Unfortunately the home had been leased and the tenants hadn’t taken care of it. Some of the glass “walls” had been painted as well as the beautiful cedar tongue and groove ceiling.
Frank gutted the home and did some renovation work prior to moving in. Frank wanted to stay true to Bill’s original design aesthetic, but there were a few things that needed to be changed…… One major change was to the living room. Bill had designed a conversation pit, which was cool at the time. It was great for parties and Bill loved a party! It was three feet deep and four feet by five feet wide. You stepped down into it from the main level in the living room. The problem was that during cocktail parties people actually fell into the pit! Frank filled it in.
Another change was in the kitchen. Frank enjoys cooking so the kitchen was enlarged, new appliances put in, and a breakfast room added. Staying true to Bill’s aesthetic, you still have to come to the kitchen fully clothed when you get up in the morning and are searching for that first cup of coffee!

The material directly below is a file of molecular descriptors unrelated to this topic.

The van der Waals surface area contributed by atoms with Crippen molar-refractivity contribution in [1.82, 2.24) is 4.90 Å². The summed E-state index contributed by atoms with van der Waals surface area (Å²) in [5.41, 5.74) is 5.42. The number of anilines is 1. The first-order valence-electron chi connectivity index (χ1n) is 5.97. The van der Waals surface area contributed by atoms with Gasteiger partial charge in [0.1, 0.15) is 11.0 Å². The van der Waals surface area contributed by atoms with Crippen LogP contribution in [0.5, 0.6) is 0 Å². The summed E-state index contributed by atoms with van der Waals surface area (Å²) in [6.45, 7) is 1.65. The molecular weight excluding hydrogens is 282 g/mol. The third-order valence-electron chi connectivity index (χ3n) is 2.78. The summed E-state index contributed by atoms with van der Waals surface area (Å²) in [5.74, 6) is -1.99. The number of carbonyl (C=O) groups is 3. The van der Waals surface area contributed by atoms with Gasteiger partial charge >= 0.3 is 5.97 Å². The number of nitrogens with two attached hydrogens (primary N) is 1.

• Great Story, Cheryl... Thanks for sharing it.
Michael is an award winning interior designer based in Palm Springs, CA. He is a Professional Member of the American Society of Interior Designers and a member of the ASID College of Fellows.
As a Certified Aging In Place Specialist, he creates smart looking spaces that are safe and secure and create homes for a lifetime.
And with thirty plus years in the profession, he has honed his humor, elevated his passion for design and sharpened his wit to not take anything too seriously except his design work.